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SBJ/September 19-25, 2011/Facilities
Target agrees to 3-year extension of Minneapolis arena naming rights
Published September 19, 2011, Page 8
The previous deal expired Aug. 31.
Financial terms of the extension were not revealed, but Dan Griffis, Target’s director of strategic partnerships, events and lifestyle marketing, said the terms were comparable to the company’s previous agreement. Minneapolis-based Target has paid the teams’ ownership group about $30 million since the original naming-rights deal began in late 1989 for the arena, which opened in September 1990 — or an average of about $1.5 million a season.
The city of Minneapolis is seeking state funds to renovate one of the NBA’s oldest arenas.
“Nearly all our sports programs are a community play,” Griffis said. “This was really about the city of Minneapolis.”
Target Center is one of the NBA’s oldest arenas. Minneapolis Mayor R.T. Rybak announced in February that the city was seeking up to $150 million in state money to fund an arena renovation. Five months later, Minnesota’s state government shut down for 20 days amid a budget battle.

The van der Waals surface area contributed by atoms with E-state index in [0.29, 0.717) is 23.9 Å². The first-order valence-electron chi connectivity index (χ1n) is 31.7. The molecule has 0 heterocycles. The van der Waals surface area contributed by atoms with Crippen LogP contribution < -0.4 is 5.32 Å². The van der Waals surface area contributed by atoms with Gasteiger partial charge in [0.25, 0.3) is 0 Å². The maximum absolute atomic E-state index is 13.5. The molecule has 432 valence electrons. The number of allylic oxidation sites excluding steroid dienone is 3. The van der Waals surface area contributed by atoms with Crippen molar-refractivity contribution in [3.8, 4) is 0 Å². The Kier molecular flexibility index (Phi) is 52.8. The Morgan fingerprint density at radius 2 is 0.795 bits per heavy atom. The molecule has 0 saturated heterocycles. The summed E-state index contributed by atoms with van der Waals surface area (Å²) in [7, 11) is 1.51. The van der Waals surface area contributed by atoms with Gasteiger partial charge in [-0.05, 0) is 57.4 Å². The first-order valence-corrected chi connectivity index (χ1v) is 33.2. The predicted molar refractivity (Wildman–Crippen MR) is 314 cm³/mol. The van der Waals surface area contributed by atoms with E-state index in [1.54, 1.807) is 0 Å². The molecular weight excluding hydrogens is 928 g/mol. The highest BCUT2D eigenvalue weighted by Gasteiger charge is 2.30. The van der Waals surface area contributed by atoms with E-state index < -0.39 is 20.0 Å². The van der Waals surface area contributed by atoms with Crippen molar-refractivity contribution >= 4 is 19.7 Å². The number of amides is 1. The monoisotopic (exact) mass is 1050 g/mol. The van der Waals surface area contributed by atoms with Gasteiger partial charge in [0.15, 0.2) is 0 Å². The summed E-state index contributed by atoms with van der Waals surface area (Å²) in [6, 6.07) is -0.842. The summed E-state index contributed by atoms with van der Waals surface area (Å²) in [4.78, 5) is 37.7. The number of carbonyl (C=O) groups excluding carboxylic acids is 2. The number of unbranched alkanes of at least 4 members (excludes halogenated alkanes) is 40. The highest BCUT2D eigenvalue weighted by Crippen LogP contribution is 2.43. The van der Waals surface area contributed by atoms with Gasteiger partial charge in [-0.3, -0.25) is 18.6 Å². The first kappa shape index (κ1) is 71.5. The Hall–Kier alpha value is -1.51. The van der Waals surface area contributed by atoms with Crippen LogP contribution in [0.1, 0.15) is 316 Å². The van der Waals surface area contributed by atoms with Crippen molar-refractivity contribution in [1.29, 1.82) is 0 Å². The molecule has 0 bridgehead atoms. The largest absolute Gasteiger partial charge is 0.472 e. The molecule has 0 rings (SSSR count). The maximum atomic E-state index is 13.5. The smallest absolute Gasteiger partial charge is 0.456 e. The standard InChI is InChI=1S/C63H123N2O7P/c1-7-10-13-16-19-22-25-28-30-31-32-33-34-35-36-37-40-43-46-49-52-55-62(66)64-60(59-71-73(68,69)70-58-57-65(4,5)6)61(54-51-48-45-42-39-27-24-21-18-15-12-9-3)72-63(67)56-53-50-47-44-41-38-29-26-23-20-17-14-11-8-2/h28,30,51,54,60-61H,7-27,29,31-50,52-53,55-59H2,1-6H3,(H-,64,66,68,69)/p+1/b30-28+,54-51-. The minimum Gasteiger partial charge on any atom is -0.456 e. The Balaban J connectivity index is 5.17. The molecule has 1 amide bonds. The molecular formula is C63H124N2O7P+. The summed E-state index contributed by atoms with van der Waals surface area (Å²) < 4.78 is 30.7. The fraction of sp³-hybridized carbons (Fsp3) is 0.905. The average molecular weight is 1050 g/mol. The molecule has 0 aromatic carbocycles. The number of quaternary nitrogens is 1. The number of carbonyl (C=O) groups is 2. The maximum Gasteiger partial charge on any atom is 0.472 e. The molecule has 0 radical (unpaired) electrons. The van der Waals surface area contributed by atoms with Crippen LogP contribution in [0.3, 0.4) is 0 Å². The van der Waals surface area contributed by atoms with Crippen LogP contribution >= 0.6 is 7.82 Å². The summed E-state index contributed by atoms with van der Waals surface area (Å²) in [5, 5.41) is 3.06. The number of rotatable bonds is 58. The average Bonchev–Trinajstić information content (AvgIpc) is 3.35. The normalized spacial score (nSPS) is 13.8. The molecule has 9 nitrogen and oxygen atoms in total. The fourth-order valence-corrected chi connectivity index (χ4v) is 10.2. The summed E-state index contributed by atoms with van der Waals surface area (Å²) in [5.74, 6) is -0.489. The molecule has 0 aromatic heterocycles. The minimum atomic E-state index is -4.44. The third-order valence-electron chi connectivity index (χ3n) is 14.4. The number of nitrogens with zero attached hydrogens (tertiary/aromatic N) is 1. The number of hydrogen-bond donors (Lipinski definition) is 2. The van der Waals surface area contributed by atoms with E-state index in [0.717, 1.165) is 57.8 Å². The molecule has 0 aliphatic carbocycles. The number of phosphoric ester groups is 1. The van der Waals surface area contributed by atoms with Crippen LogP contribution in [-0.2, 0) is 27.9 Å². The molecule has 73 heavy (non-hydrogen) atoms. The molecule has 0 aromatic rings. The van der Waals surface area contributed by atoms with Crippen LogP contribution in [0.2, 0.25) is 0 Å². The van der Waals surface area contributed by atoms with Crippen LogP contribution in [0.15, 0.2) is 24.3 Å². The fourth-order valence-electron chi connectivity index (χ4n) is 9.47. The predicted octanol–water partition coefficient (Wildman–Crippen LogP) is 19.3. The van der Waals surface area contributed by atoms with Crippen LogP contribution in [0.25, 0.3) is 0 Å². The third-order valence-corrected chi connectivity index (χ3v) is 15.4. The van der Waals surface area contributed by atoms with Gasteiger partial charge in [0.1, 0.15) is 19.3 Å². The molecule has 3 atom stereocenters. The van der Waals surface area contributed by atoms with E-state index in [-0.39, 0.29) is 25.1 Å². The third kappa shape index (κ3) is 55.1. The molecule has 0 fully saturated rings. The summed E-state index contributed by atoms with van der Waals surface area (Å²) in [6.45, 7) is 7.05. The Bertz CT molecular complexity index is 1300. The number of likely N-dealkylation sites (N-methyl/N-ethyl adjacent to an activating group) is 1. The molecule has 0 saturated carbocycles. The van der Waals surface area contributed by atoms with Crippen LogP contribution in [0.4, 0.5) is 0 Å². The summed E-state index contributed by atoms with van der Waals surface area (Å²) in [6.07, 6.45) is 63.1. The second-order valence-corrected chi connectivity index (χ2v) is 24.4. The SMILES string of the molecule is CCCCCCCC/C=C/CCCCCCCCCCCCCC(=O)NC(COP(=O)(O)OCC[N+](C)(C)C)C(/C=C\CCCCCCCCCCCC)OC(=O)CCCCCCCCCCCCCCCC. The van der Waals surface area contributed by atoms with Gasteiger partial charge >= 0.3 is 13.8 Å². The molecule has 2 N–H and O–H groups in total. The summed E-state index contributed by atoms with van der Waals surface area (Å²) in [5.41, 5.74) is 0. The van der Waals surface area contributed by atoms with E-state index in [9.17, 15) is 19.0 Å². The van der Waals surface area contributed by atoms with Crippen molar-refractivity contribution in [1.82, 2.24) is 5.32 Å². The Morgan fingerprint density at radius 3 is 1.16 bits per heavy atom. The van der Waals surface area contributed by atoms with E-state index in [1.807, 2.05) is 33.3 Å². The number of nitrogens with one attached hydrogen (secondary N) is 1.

The Timberwolves’ lease runs through the 2024-25 NBA season. The arena is owned by the city and operated by AEG.
Timberwolves President Chris Wright said the physical condition of the arena will play a critical role when it comes time for the two sides to revisit the new three-year deal.
“Target demands an outstanding customer experience in all their stores, and they would like that to be true in the arena,” he said. “Three years allows all parties to work together to get our building to where it really needs to be.”
Target’s other major sports properties include a 22-year sponsorship of IndyCar Target Chip Ganassi Racing (drivers Scott Dixon and Dario Franchitti) and a decade-long partnership of NASCAR Sprint Cup Series Team Target (driver Juan Pablo Montoya). The company also sponsors Olympic gold medalist Shaun White (snowboarding) and several other action sports athletes.